However, the current Ukrainian-Russian armed conflict might be a game changer for the law of neutrality and could confirm the trend favoring the protection of ‘the common interests of the international community and…the role which third states may play in that regard’, which could however imply how the law of neutrality might ‘vanish entirely through obsolescence’ (Palchetti, 1229-1230).

Such claims must however be balanced by the refusal to depart from a ‘strict’ approach by States such as Switzerland, by the positions held to stop short of suppling lethal war material, and by the non-provision of any military assistance by most States. Such practice could point to the permanent relevance of limits imposed by the law of neutrality, even if similar self-restraint is seen in the setting out of their legal reasoning, creating doubts about the legal value of their conducts.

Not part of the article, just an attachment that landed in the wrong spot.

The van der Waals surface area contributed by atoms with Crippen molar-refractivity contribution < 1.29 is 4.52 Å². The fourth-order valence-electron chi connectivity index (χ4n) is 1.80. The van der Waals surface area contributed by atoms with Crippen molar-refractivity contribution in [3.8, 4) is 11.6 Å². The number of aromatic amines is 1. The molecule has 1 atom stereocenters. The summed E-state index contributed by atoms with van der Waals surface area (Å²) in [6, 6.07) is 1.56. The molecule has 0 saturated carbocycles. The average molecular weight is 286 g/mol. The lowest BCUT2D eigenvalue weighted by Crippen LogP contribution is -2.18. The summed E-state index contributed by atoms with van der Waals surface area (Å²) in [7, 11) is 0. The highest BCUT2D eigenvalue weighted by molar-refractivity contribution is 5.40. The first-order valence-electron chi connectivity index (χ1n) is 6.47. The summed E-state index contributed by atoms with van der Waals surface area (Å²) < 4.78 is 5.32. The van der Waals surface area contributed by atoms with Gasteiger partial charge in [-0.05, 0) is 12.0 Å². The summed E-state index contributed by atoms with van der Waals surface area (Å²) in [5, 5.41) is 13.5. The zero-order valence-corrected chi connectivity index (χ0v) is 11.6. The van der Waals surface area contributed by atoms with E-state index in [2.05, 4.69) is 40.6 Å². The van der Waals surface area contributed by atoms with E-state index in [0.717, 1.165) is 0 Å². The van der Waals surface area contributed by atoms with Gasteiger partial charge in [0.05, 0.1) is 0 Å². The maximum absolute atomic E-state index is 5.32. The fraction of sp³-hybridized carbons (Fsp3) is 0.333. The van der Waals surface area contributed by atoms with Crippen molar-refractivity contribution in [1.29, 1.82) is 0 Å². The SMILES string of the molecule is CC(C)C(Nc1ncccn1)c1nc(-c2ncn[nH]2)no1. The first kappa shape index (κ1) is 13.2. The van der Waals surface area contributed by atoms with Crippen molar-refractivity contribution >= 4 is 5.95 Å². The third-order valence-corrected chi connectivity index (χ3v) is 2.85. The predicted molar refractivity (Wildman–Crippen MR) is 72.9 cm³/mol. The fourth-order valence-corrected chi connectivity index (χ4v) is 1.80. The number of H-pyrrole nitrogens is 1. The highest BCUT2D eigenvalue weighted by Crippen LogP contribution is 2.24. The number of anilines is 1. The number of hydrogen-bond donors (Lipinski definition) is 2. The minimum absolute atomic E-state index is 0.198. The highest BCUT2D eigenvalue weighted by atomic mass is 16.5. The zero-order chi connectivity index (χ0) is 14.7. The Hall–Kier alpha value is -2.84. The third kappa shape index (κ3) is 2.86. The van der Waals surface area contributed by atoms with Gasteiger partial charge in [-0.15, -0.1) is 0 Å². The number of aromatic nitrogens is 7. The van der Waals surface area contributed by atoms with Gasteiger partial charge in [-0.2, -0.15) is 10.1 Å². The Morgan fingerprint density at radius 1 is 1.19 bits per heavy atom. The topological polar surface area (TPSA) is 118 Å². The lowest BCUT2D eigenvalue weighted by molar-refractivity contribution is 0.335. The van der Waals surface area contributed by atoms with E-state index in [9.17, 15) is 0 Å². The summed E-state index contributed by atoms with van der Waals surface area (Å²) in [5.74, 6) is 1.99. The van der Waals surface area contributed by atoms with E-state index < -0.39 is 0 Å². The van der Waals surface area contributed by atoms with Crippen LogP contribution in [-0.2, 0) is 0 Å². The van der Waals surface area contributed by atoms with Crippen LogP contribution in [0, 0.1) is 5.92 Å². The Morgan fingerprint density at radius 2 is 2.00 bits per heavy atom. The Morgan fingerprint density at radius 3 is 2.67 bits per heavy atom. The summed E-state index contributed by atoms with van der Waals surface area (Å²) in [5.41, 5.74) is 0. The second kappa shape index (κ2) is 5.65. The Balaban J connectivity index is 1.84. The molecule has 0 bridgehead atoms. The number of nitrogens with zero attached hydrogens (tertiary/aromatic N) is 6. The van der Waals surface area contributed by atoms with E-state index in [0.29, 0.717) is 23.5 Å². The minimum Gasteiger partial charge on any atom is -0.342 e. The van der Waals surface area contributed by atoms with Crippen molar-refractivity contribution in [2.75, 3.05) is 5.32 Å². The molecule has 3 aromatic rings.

To summarise, this conflict is a further scenario in the continual shift of the pendulum between public and private interests in international legal order. Legitimate expectations about ius ad bellum concerns and community interests might conflate with beneficial effects of the ‘strict’ neutrality regime, which was set up to limit the spread of armed conflicts and keep economic business as usual. Only future conflicts might finally solve the issue of whether current conduct could consolidate relevant legal developments in this area.